Tokyo Underworld by Robert Whiting
The Fast Times and Hard Life of an American Gangster in Japan

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A riveting account of the role of Americans in the evolution of the Tokyo underworld in the years since 1945.

In the ashes of postwar Japan lay a gold mine for certain opportunistic, expatriate Americans.  Addicted to the volatile energy of Tokyo's freewheeling underworld, they formed ever-shifting but ever-profitable alliances with warring Japanese and Korean gangsters.  At the center of this world was Nick Zappetti, an ex-marine from New York City who arrived in Tokyo in 1945, and whose restaurant soon became the rage throughout the city and the chief watering hole for celebrities, diplomats, sports figures, and mobsters.

Tokyo Underworld chronicles the half-century rise and fall of the fortunes of Zappetti and his comrades, drawing parallels to the great shift of wealth from America to Japan in the late 1980s and the changes in Japanese society and U.S.-Japan relations that resulted.  In doing so, Whiting exposes Japan's extraordinary "underground empire": a web of powerful alliances among crime bosses, corporate chairmen, leading politicians, and public figures.  It is an amazing story told with a galvanizing blend of history and reportage.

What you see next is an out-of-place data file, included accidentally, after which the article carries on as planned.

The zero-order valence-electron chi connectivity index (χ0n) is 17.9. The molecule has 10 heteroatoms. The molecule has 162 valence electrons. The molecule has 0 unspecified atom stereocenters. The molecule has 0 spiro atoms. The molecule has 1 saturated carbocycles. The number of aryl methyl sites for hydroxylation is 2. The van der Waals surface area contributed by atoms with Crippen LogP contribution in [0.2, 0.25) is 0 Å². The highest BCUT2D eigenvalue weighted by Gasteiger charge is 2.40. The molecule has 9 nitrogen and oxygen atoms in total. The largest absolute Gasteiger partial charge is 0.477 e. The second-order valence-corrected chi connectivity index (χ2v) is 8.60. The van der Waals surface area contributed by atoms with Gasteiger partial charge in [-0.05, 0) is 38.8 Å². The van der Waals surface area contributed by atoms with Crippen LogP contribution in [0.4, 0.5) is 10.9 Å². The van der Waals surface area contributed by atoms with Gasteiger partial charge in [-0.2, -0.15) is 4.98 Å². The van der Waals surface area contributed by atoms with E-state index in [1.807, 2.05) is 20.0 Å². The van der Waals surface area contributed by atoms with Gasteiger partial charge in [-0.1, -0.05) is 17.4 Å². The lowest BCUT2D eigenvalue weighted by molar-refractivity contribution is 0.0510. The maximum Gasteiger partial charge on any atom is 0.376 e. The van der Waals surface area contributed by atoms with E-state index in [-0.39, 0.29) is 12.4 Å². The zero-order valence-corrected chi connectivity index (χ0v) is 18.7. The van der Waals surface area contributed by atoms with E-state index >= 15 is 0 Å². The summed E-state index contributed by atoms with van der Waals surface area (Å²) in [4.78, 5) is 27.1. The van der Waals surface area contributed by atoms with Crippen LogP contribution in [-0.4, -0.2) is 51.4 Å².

From the Hardcover edition.

About Robert Whiting

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Whiting is one of the few Westerners to write a weekly column in the Japanese press. He has appeared as a commentator in documentaries about Japan.
Published September 29, 2010 by Vintage. 400 pages
Genres: Biographies & Memoirs, History, Travel, Political & Social Sciences, Crime. Non-fiction

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A lifetime of wild schemes, one solid business venture—the first American-style restaurant featuring pizza in Tokyo—and several tense encounters built Zappetrti’s’s reputation for toughness and earned him the mostly honorary title of “king of the Tokyo mafia.” While the book is loosely (very loos...

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Publishers Weekly

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Whiting's probe of Japan's gangsters, corrupt entrepreneurs and political fixers reads like a James Bond thriller yet manages intelligently to illuminate the seamy underside of Japan's postwar economic boom.

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